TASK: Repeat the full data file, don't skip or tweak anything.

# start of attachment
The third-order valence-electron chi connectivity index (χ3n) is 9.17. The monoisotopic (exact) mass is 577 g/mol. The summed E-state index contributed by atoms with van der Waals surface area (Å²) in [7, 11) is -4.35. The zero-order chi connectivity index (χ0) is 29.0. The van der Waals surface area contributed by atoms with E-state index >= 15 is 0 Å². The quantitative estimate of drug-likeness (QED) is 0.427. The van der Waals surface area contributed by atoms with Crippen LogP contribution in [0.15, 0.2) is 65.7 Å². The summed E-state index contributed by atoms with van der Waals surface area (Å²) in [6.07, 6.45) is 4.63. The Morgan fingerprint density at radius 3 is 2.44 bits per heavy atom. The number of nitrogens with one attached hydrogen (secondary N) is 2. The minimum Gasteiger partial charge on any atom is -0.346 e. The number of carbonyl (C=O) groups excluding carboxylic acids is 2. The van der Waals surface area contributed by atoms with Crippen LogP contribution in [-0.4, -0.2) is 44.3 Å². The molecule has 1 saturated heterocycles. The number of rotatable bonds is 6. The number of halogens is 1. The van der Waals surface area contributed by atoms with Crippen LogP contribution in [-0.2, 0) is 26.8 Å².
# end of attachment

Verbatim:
The third-order valence-electron chi connectivity index (χ3n) is 9.17. The monoisotopic (exact) mass is 577 g/mol. The summed E-state index contributed by atoms with van der Waals surface area (Å²) in [7, 11) is -4.35. The zero-order chi connectivity index (χ0) is 29.0. The van der Waals surface area contributed by atoms with E-state index >= 15 is 0 Å². The quantitative estimate of drug-likeness (QED) is 0.427. The van der Waals surface area contributed by atoms with Crippen LogP contribution in [0.15, 0.2) is 65.7 Å². The summed E-state index contributed by atoms with van der Waals surface area (Å²) in [6.07, 6.45) is 4.63. The Morgan fingerprint density at radius 3 is 2.44 bits per heavy atom. The number of nitrogens with one attached hydrogen (secondary N) is 2. The minimum Gasteiger partial charge on any atom is -0.346 e. The number of carbonyl (C=O) groups excluding carboxylic acids is 2. The van der Waals surface area contributed by atoms with Crippen LogP contribution in [-0.4, -0.2) is 44.3 Å². The molecule has 1 saturated heterocycles. The number of rotatable bonds is 6. The number of halogens is 1. The van der Waals surface area contributed by atoms with Crippen LogP contribution in [-0.2, 0) is 26.8 Å².